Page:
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Old 10-20-2004, 10:14 AM   #1
Donald Woodson
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I went tooling around town yesterday, just checking out the various gyms, dojos etc., and the local YMCA had a flyer offering Capoeira. I tried to google it, but I guess I'm not spelling it right, because I can't find anything on it. The flyer says it's a Brazilian/African martial art.
Does anyone know anything about it? Is it standup, kicking, punching etc, or grappling/groundfighting? Or a mixture?
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Old 10-20-2004, 10:27 AM   #2
Brian McCarrie
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Capoeira was developed in Brazil and is a mixture of dance, gymnastics and fighting. There is no ground fighting. My daughter took a Capoeira class this past summer and it was pretty cool. You have to be strong, flexible and good rythmn helps too. If you're looking to learn how to fight, it might not be the best art to practice. If you're looking to do some cool kicks with flips and cartwheels and stuff then you might like it. They should have a free class, check it out.
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Old 10-20-2004, 11:18 AM   #3
Donald Woodson
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Oh ok. Cool kicks, flips and cartwheels would not be my choice for a fighting skill. Sounds like great exercise though.
I also found a book on Krav Maga yesterday too. That seems to be much more my kinda fightin'. I haven't read it all yet. I've thumbed through it and some of the stuff I already know, and some that I don't. But this particular book seems to be missing some pretty basic stuff too. Stuff that should be in everyone's repetoire (IMO).
Problem with KM though is, the nearest dojo to me is clear on the other side of Missouri. Nothing in the St Louis area, and nobody in my neighborhood wants to play with me.
So I'm pretty much stuck with reading, movement reps and visualization as far as Krav Maga goes.
There is another gym in town that teaches Muay Thai though. It was closed yesterday. Somebody did tell me that a couple of UFC hopefuls work out there. Might be fun to watch.
Think I'll pass on the Capoeira though.
What would really be cool though is a nearby Crossfit gym, with a side of Brazilian Jiu-Jitsu.
There are some disadvantages to living in the boonies.
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Old 10-20-2004, 11:21 AM   #4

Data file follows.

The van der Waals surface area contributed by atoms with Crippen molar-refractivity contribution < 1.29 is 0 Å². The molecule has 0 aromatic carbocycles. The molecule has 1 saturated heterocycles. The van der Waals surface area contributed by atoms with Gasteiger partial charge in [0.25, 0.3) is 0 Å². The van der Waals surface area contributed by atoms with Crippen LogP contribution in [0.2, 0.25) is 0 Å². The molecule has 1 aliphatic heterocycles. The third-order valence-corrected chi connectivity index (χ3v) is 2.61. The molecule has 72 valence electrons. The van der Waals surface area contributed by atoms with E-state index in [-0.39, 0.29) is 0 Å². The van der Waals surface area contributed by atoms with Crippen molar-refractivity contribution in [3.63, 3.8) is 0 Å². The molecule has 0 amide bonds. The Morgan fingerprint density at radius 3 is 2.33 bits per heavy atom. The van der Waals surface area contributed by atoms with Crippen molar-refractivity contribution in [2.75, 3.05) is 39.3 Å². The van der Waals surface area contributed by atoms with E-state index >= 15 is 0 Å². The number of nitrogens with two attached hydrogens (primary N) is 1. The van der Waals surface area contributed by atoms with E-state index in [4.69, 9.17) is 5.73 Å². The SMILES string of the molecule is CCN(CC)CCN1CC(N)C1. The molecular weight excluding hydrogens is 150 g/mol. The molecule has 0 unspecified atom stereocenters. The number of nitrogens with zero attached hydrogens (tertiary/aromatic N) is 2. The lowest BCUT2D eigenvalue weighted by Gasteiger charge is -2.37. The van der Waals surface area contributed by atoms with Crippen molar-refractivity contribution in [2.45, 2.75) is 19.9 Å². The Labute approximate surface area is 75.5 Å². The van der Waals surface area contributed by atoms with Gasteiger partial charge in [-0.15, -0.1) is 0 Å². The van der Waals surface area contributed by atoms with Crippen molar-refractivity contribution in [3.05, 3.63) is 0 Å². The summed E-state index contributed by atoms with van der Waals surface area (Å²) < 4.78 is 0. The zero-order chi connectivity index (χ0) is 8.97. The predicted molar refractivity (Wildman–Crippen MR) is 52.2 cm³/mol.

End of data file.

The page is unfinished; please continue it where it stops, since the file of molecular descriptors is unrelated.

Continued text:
Brian Gibson
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If you are looking for fighting skills, then Muay Thai(or at least some Western boxing) with an equal helping of bjj would be the way to go.
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Old 10-20-2004, 11:29 AM   #5
Keith Wittenstein
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Donald

Keep searching the internet because I am sure there are sites for it like http://www.capoeira.com/

It was developed by african slaves in Brazil. It is as much about dance as it is about fighting. The story I heard was the slaves disguised their martial arts practice by adding music and turning it into a dance so that they could fool their guards into letting them practice. There is no actual contact but they do lots of spinning kicks and cartwheels, handstands and other amazing gymnastic feats.

If you want to develop some of the gymnastic elements for crossfit in a fun way, then I say go for it. For example I've seen capoeira classes where they practice walking across the floor on their hands and handstand pushups. You'll develop flexibility too. Part of the crossfit dogma is to try new sports and play.

FYI, a majority of breakdance moves were stolen directly from capoeira.

Joining a capoeira class also increases your likelihood of meeting beautiful Brazilian women, if that's a concern of yours.
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Old 10-20-2004, 11:46 AM   #6
Keith Wittenstein
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Donald

Ahhh, I see you are more interested in fighting. That changes everything.

Go find a place to train Brazilian Jiu-Jitsu.